Tourists contribute K334 million to PNG economy, report says

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AN International Finance Corporation -led survey, in partnership with the Tourism Promotion Authority, reveals that tourists spent $105 million (about K334 million) in Papua New Guinea in the first half of this year.
Each visitor spent $2558 (about K8133) per trip on average.
The International Visitor Survey, undertaken by the New Zealand Tourism Research Institute  of Auckland University, measures travel patterns, behaviours, and spending by PNG’s international visitors arriving by air.
The survey excludes those arriving for short-term employment. Travellers are required to complete an online survey on returning home from PNG.
“The early results from the survey  provide detailed information about arrivals that can be used to inform PNG’s tourism development,” IFC regional manager Tom Jacobs said.
“It is excellent to be able to say with confidence that visitors have contributed $105 million to the PNG economy in just the first half of the year.”
Results show the importance of Australian and Asian visitors to PNG’s tourism sector. Visitors from these countries constitute 75 per cent of the total tourist arrivals.
Although visitors holidaying comprise only 24 per cent of arrivals, they were by far the highest spenders with an average spending of $3188 (K10,120) per person per trip. Business visitors and those visiting friends and relatives, comprise important markets making up 41 per cent and 20 per cent of total air arrivals respectively.
Most visitors stay in the Papua region of the country, which is home to the National Capital District. Those who venture into the country, usually visit the Island region (22 per cent) and Momase region (21 per cent).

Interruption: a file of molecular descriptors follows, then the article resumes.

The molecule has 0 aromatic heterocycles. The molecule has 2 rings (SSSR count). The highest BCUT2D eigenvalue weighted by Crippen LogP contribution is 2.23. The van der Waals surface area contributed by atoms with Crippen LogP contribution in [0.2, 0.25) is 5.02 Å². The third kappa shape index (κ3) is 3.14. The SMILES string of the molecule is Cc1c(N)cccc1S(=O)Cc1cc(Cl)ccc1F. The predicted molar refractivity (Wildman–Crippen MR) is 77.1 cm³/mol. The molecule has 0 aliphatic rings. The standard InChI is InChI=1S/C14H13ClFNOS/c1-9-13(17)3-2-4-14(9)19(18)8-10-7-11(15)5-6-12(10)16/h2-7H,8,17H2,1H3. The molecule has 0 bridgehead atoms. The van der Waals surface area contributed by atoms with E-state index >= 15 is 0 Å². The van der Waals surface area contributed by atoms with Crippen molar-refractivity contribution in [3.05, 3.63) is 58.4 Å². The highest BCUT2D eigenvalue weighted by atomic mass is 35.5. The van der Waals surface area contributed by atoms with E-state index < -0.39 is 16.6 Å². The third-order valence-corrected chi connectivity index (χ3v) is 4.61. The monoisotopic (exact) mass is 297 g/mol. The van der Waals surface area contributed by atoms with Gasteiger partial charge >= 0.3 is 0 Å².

Tourists holidaying say they find the people, activities, attractions and scenery or landscape as the most appealing aspects of Papua New Guinea.
Nearly all visitors would like to further explore the country, with 93 per cent saying that they would like to be back in PNG.
“The results show there is still plenty of work to be done to attract more high-spending holiday visitors from Australia, Asia and long-haul markets in North America and Europe,” Tourism Promotion Authority
marketing director Alice Kuaningi said.
“The international visitor survey will continue to provide us with critical information about visitor behaviour and trends as we continue its implementation through the rest of this year and the next.”
Funding is also provided by the Pacific Partnership.
The results of the survey will also contribute to the World Bank’s upcoming Tourism Sector Development Project, which will work with the government and industry players on implementing an integrated approach to tourism in Papua New Guinea.
The US$20 million (PGK64 million) credit will also provide targeted support for community-led micro-enterprises to create jobs, especially for women.

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